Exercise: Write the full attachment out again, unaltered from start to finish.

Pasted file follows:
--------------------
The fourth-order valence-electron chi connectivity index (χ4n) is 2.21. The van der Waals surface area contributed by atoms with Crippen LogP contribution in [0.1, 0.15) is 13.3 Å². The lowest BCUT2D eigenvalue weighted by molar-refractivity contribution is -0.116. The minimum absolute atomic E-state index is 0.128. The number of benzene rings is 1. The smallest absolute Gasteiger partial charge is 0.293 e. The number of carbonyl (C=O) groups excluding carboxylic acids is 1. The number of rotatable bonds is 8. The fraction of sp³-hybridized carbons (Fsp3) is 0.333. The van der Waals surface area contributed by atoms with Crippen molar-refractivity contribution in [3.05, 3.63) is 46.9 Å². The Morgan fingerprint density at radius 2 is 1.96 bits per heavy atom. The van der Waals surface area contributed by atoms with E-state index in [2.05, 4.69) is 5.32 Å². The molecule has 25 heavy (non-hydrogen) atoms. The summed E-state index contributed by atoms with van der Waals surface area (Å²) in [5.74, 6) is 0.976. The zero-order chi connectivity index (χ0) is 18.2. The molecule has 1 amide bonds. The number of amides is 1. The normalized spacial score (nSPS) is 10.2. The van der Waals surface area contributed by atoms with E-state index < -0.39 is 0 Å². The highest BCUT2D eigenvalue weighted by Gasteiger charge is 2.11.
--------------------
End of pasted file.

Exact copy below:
The fourth-order valence-electron chi connectivity index (χ4n) is 2.21. The van der Waals surface area contributed by atoms with Crippen LogP contribution in [0.1, 0.15) is 13.3 Å². The lowest BCUT2D eigenvalue weighted by molar-refractivity contribution is -0.116. The minimum absolute atomic E-state index is 0.128. The number of benzene rings is 1. The smallest absolute Gasteiger partial charge is 0.293 e. The number of carbonyl (C=O) groups excluding carboxylic acids is 1. The number of rotatable bonds is 8. The fraction of sp³-hybridized carbons (Fsp3) is 0.333. The van der Waals surface area contributed by atoms with Crippen molar-refractivity contribution in [3.05, 3.63) is 46.9 Å². The Morgan fingerprint density at radius 2 is 1.96 bits per heavy atom. The van der Waals surface area contributed by atoms with E-state index in [2.05, 4.69) is 5.32 Å². The molecule has 25 heavy (non-hydrogen) atoms. The summed E-state index contributed by atoms with van der Waals surface area (Å²) in [5.74, 6) is 0.976. The zero-order chi connectivity index (χ0) is 18.2. The molecule has 1 amide bonds. The number of amides is 1. The normalized spacial score (nSPS) is 10.2. The van der Waals surface area contributed by atoms with E-state index < -0.39 is 0 Å². The highest BCUT2D eigenvalue weighted by Gasteiger charge is 2.11.